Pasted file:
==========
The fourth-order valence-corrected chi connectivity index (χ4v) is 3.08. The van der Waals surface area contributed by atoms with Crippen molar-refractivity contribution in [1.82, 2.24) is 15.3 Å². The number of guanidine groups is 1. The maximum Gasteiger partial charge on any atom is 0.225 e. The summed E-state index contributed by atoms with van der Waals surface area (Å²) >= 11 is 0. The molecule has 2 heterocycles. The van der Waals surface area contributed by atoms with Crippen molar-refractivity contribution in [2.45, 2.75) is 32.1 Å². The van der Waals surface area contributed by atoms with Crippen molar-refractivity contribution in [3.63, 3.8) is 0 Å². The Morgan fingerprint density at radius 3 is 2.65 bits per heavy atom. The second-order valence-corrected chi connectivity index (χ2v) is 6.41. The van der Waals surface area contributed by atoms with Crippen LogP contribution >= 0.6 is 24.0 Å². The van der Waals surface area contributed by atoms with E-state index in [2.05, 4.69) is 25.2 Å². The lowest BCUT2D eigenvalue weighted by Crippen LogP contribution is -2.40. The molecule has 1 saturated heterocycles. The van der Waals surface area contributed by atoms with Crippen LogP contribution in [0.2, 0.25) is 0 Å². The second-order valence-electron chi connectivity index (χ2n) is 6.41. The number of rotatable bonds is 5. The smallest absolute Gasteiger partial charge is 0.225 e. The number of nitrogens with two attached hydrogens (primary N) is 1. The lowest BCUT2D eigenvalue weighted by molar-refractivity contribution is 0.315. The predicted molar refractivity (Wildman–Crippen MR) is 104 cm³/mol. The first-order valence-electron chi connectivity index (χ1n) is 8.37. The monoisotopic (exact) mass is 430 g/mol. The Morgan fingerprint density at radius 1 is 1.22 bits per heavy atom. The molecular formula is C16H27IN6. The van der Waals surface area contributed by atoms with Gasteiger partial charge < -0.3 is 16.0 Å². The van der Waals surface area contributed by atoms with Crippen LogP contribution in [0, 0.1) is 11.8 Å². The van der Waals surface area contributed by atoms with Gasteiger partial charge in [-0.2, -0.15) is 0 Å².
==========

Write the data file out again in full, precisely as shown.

The fourth-order valence-corrected chi connectivity index (χ4v) is 3.08. The van der Waals surface area contributed by atoms with Crippen molar-refractivity contribution in [1.82, 2.24) is 15.3 Å². The number of guanidine groups is 1. The maximum Gasteiger partial charge on any atom is 0.225 e. The summed E-state index contributed by atoms with van der Waals surface area (Å²) >= 11 is 0. The molecule has 2 heterocycles. The van der Waals surface area contributed by atoms with Crippen molar-refractivity contribution in [2.45, 2.75) is 32.1 Å². The van der Waals surface area contributed by atoms with Crippen molar-refractivity contribution in [3.63, 3.8) is 0 Å². The Morgan fingerprint density at radius 3 is 2.65 bits per heavy atom. The second-order valence-corrected chi connectivity index (χ2v) is 6.41. The van der Waals surface area contributed by atoms with Crippen LogP contribution >= 0.6 is 24.0 Å². The van der Waals surface area contributed by atoms with E-state index in [2.05, 4.69) is 25.2 Å². The lowest BCUT2D eigenvalue weighted by Crippen LogP contribution is -2.40. The molecule has 1 saturated heterocycles. The van der Waals surface area contributed by atoms with Crippen LogP contribution in [0.2, 0.25) is 0 Å². The second-order valence-electron chi connectivity index (χ2n) is 6.41. The number of rotatable bonds is 5. The smallest absolute Gasteiger partial charge is 0.225 e. The number of nitrogens with two attached hydrogens (primary N) is 1. The lowest BCUT2D eigenvalue weighted by molar-refractivity contribution is 0.315. The predicted molar refractivity (Wildman–Crippen MR) is 104 cm³/mol. The first-order valence-electron chi connectivity index (χ1n) is 8.37. The monoisotopic (exact) mass is 430 g/mol. The Morgan fingerprint density at radius 1 is 1.22 bits per heavy atom. The molecular formula is C16H27IN6. The van der Waals surface area contributed by atoms with Gasteiger partial charge < -0.3 is 16.0 Å². The van der Waals surface area contributed by atoms with Crippen LogP contribution in [0, 0.1) is 11.8 Å². The van der Waals surface area contributed by atoms with Gasteiger partial charge in [-0.2, -0.15) is 0 Å².